TCP Tracing – Part 3 – Unexpected Fluctuations in Belgium

In part 1 of this series, I compared how the TCP throughput graphs look like for a VDSL vs. an LTE link in stationary and mobility scenarios. Recently, I’ve been to Belgium for a few days and I was expecting to see pretty much the same LTE throughput behavior as in my home network. But it turned out that the graph looks entirely different there.

While I was in Belgium, my stationary scenario was in a location with relatively week signal strength, around -102 dBm. As it was pretty much in the countryside, I was limited to two LTE carriers, one on band 20 and one on band 3. As a reference, here’s a graph in similar network conditions in my home network in Cologne:

To me, this looks like a nice curve. I had 4 LTE carriers with low signal strength, and most of the time, throughput was well beyond 100 Mbit/s with only a few dips down to 75 Mbit/s.

And here’s the graph in the Belgian network I used:

Continue reading TCP Tracing – Part 3 – Unexpected Fluctuations in Belgium

TCP Tracing – Part 2 – Keep PCAP Sizes Reasonable

I’ve been doing quite some tracing on the TCP/IP layer recently and especially at higher speeds over links that support hundreds- to thousands of megabits per second, pcap dump files are getting rather large. Fortunately, both Wireshark and tcpdump offer an option to cut packets after a configurable length. That’s perfect for throughput tracing, as I’m only interested in what is happening on the TCP layer and not in the content of the packets. So here are the commands I usually use to dump large data transfers on an interface for later analysis:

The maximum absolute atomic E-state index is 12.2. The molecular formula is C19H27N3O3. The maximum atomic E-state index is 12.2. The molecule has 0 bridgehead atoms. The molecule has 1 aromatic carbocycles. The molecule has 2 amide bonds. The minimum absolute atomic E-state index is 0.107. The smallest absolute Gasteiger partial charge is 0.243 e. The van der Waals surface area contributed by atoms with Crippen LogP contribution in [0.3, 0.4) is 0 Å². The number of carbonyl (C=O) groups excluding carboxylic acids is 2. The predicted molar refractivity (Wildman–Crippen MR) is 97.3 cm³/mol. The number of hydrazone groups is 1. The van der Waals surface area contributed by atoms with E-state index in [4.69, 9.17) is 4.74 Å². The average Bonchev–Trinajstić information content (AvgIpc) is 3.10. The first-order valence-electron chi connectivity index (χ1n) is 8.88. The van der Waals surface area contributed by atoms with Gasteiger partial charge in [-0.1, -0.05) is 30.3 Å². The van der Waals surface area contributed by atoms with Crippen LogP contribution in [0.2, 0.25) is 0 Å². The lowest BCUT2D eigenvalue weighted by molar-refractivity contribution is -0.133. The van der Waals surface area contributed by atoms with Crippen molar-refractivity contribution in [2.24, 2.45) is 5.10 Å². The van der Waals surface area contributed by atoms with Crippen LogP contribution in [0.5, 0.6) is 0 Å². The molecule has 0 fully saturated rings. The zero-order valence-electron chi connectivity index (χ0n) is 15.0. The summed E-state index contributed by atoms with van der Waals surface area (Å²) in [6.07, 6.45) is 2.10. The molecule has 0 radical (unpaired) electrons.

Continue reading TCP Tracing – Part 2 – Keep PCAP Sizes Reasonable

Debugging Non-Interactive Bash Scripts – Pipe Everything to Syslog

Here’s a cool hack I’ve recently come across when I wanted to modify a Bash script that runs in the background without a shell:

As usual when I touch Bash with its strange syntax, my modifications didn’t work at first, and only sending debug messages with logger() to syslog wasn’t doing me much good in this case. So I was thinking that it would nice if I could hook into stdout and stderr of the script to see Bash’s error message when the script falls over? So I googled a bit and found a solution that pipes all output to syslog. All that is required is adding the following line at the beginning of the script:

exec 1> >(logger -s -t $(basename $0)) 2>&1

Looks short and innocent and very Bash syntax like. And it works like a charm, all bash script output goes to the syslog. And if you would like to understand just what this line does, have a look here.

TCP Tracing – Part 1 – How TCP Reacts to Changing Network Conditions

After the interesting experience of chasing packet loss issues of my fiber router in Paris and learning about different TCP congestion control algorithms in the process, I wondered how TCP handles changing network conditions in wireless networks. After all, especially when on the move, air interface conditions and general load of the cell changes all the time. So how does that look like on the TCP/IP level? To find out, I made a number of throughput tests and generated graphs from the data dumps that show different scenarios. As a baseline, I first made an iperf3 downlink throughput test over a Wi-Fi link and a fixed line VDSL backhaul. Here’s how the throughput looks like:

The graph is pretty much flat at around 100 Mbps with a few minor wiggles, which is what I expected to see from a fixed line and completely uncongested link.

Now let’s have a look how the same download looks like over an LTE connection, again with Wi-Fi as the last hop in a stationary, i.e. non-moving setup: